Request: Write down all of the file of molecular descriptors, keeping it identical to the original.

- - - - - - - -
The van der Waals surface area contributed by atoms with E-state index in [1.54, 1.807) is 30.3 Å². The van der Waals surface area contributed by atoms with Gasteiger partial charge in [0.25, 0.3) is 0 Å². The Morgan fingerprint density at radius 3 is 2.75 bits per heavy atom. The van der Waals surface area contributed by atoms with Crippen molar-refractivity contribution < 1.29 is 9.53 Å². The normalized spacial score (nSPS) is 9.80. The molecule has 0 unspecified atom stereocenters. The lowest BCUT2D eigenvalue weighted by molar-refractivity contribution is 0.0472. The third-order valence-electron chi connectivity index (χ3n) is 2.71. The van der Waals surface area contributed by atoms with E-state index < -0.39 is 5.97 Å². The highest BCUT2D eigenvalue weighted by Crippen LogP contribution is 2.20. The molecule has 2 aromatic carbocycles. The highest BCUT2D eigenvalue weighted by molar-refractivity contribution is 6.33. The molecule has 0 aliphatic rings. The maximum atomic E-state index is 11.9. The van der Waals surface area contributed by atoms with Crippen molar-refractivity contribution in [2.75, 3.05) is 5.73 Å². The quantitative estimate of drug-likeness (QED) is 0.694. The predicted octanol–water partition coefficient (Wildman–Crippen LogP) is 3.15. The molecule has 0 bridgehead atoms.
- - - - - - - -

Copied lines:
The van der Waals surface area contributed by atoms with E-state index in [1.54, 1.807) is 30.3 Å². The van der Waals surface area contributed by atoms with Gasteiger partial charge in [0.25, 0.3) is 0 Å². The Morgan fingerprint density at radius 3 is 2.75 bits per heavy atom. The van der Waals surface area contributed by atoms with Crippen molar-refractivity contribution < 1.29 is 9.53 Å². The normalized spacial score (nSPS) is 9.80. The molecule has 0 unspecified atom stereocenters. The lowest BCUT2D eigenvalue weighted by molar-refractivity contribution is 0.0472. The third-order valence-electron chi connectivity index (χ3n) is 2.71. The van der Waals surface area contributed by atoms with E-state index < -0.39 is 5.97 Å². The highest BCUT2D eigenvalue weighted by Crippen LogP contribution is 2.20. The molecule has 2 aromatic carbocycles. The highest BCUT2D eigenvalue weighted by molar-refractivity contribution is 6.33. The molecule has 0 aliphatic rings. The maximum atomic E-state index is 11.9. The van der Waals surface area contributed by atoms with Crippen molar-refractivity contribution in [2.75, 3.05) is 5.73 Å². The quantitative estimate of drug-likeness (QED) is 0.694. The predicted octanol–water partition coefficient (Wildman–Crippen LogP) is 3.15. The molecule has 0 bridgehead atoms.